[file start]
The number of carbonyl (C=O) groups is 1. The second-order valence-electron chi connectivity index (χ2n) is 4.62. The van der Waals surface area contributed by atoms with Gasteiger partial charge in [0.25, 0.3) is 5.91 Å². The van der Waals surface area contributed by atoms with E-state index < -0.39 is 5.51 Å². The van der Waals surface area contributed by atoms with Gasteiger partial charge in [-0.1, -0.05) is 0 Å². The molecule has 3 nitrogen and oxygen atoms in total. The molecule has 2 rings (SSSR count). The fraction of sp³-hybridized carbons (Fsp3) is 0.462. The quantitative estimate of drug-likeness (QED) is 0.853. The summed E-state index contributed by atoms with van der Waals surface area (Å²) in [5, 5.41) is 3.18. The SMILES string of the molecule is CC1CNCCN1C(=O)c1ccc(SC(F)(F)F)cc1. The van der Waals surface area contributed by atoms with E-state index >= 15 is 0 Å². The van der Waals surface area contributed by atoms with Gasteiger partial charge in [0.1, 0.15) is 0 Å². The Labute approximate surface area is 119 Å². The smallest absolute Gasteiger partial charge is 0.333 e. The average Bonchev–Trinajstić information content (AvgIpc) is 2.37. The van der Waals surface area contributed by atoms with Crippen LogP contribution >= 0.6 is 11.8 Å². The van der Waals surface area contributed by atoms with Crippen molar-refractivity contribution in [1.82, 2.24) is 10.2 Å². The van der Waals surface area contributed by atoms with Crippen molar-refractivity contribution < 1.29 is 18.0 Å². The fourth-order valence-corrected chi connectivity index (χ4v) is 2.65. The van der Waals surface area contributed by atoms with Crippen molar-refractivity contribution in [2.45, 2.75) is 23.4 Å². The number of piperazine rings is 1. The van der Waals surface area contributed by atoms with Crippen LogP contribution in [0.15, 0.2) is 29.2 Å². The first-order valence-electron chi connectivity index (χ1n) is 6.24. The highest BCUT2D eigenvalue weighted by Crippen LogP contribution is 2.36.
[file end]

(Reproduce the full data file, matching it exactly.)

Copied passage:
The number of carbonyl (C=O) groups is 1. The second-order valence-electron chi connectivity index (χ2n) is 4.62. The van der Waals surface area contributed by atoms with Gasteiger partial charge in [0.25, 0.3) is 5.91 Å². The van der Waals surface area contributed by atoms with E-state index < -0.39 is 5.51 Å². The van der Waals surface area contributed by atoms with Gasteiger partial charge in [-0.1, -0.05) is 0 Å². The molecule has 3 nitrogen and oxygen atoms in total. The molecule has 2 rings (SSSR count). The fraction of sp³-hybridized carbons (Fsp3) is 0.462. The quantitative estimate of drug-likeness (QED) is 0.853. The summed E-state index contributed by atoms with van der Waals surface area (Å²) in [5, 5.41) is 3.18. The SMILES string of the molecule is CC1CNCCN1C(=O)c1ccc(SC(F)(F)F)cc1. The van der Waals surface area contributed by atoms with E-state index >= 15 is 0 Å². The van der Waals surface area contributed by atoms with Gasteiger partial charge in [0.1, 0.15) is 0 Å². The Labute approximate surface area is 119 Å². The smallest absolute Gasteiger partial charge is 0.333 e. The average Bonchev–Trinajstić information content (AvgIpc) is 2.37. The van der Waals surface area contributed by atoms with Crippen LogP contribution >= 0.6 is 11.8 Å². The van der Waals surface area contributed by atoms with Crippen molar-refractivity contribution in [1.82, 2.24) is 10.2 Å². The van der Waals surface area contributed by atoms with Crippen molar-refractivity contribution < 1.29 is 18.0 Å². The fourth-order valence-corrected chi connectivity index (χ4v) is 2.65. The van der Waals surface area contributed by atoms with Crippen molar-refractivity contribution in [2.45, 2.75) is 23.4 Å². The number of piperazine rings is 1. The van der Waals surface area contributed by atoms with Crippen LogP contribution in [0.15, 0.2) is 29.2 Å². The first-order valence-electron chi connectivity index (χ1n) is 6.24. The highest BCUT2D eigenvalue weighted by Crippen LogP contribution is 2.36.